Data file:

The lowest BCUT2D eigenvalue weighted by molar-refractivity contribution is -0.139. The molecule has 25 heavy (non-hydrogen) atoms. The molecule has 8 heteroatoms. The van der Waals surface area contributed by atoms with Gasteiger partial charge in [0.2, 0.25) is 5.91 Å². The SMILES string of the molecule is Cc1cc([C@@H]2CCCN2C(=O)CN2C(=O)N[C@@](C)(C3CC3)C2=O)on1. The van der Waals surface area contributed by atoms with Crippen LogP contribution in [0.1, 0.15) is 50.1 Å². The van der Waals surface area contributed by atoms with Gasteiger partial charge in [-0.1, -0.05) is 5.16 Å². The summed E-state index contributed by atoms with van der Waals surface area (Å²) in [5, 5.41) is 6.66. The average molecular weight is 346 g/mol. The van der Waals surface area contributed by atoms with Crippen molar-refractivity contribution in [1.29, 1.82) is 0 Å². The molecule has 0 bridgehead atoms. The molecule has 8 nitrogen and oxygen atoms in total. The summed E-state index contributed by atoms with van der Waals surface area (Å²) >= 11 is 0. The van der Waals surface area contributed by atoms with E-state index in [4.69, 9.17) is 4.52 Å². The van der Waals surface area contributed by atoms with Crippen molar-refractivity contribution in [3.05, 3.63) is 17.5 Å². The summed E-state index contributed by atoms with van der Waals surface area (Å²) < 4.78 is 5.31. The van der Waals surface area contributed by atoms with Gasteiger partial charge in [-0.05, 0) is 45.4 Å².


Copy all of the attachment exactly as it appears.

The lowest BCUT2D eigenvalue weighted by molar-refractivity contribution is -0.139. The molecule has 25 heavy (non-hydrogen) atoms. The molecule has 8 heteroatoms. The van der Waals surface area contributed by atoms with Gasteiger partial charge in [0.2, 0.25) is 5.91 Å². The SMILES string of the molecule is Cc1cc([C@@H]2CCCN2C(=O)CN2C(=O)N[C@@](C)(C3CC3)C2=O)on1. The van der Waals surface area contributed by atoms with Crippen LogP contribution in [0.1, 0.15) is 50.1 Å². The van der Waals surface area contributed by atoms with Gasteiger partial charge in [-0.1, -0.05) is 5.16 Å². The summed E-state index contributed by atoms with van der Waals surface area (Å²) in [5, 5.41) is 6.66. The average molecular weight is 346 g/mol. The van der Waals surface area contributed by atoms with Crippen molar-refractivity contribution in [1.29, 1.82) is 0 Å². The molecule has 0 bridgehead atoms. The molecule has 8 nitrogen and oxygen atoms in total. The summed E-state index contributed by atoms with van der Waals surface area (Å²) >= 11 is 0. The van der Waals surface area contributed by atoms with E-state index in [4.69, 9.17) is 4.52 Å². The van der Waals surface area contributed by atoms with Crippen molar-refractivity contribution in [3.05, 3.63) is 17.5 Å². The summed E-state index contributed by atoms with van der Waals surface area (Å²) < 4.78 is 5.31. The van der Waals surface area contributed by atoms with Gasteiger partial charge in [-0.05, 0) is 45.4 Å².